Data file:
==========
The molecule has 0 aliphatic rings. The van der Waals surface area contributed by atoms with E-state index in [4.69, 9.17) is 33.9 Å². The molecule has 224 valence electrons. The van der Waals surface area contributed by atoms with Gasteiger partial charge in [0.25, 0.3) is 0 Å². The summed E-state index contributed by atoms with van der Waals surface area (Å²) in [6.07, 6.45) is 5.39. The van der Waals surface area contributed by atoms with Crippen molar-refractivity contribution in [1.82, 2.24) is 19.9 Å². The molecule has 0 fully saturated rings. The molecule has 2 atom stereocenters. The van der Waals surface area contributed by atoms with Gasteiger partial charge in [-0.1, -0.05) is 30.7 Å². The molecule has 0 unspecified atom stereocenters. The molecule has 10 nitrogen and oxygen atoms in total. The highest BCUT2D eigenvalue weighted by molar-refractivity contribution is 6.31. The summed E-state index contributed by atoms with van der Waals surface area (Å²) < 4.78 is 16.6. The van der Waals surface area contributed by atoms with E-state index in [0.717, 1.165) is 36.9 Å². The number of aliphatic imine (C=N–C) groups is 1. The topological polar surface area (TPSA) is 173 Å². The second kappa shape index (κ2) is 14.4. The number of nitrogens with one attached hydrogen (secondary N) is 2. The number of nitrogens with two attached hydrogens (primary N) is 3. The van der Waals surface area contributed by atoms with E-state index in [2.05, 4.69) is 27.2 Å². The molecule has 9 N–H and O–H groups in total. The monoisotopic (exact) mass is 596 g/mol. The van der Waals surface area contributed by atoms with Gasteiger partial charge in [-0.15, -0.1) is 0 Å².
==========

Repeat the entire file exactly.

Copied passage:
The molecule has 0 aliphatic rings. The van der Waals surface area contributed by atoms with E-state index in [4.69, 9.17) is 33.9 Å². The molecule has 224 valence electrons. The van der Waals surface area contributed by atoms with Gasteiger partial charge in [0.25, 0.3) is 0 Å². The summed E-state index contributed by atoms with van der Waals surface area (Å²) in [6.07, 6.45) is 5.39. The van der Waals surface area contributed by atoms with Crippen molar-refractivity contribution in [1.82, 2.24) is 19.9 Å². The molecule has 0 fully saturated rings. The molecule has 2 atom stereocenters. The van der Waals surface area contributed by atoms with Gasteiger partial charge in [-0.1, -0.05) is 30.7 Å². The molecule has 0 unspecified atom stereocenters. The molecule has 10 nitrogen and oxygen atoms in total. The highest BCUT2D eigenvalue weighted by molar-refractivity contribution is 6.31. The summed E-state index contributed by atoms with van der Waals surface area (Å²) < 4.78 is 16.6. The van der Waals surface area contributed by atoms with E-state index in [0.717, 1.165) is 36.9 Å². The number of aliphatic imine (C=N–C) groups is 1. The topological polar surface area (TPSA) is 173 Å². The second kappa shape index (κ2) is 14.4. The number of nitrogens with one attached hydrogen (secondary N) is 2. The number of nitrogens with two attached hydrogens (primary N) is 3. The van der Waals surface area contributed by atoms with E-state index in [2.05, 4.69) is 27.2 Å². The molecule has 9 N–H and O–H groups in total. The monoisotopic (exact) mass is 596 g/mol. The van der Waals surface area contributed by atoms with Gasteiger partial charge in [-0.15, -0.1) is 0 Å².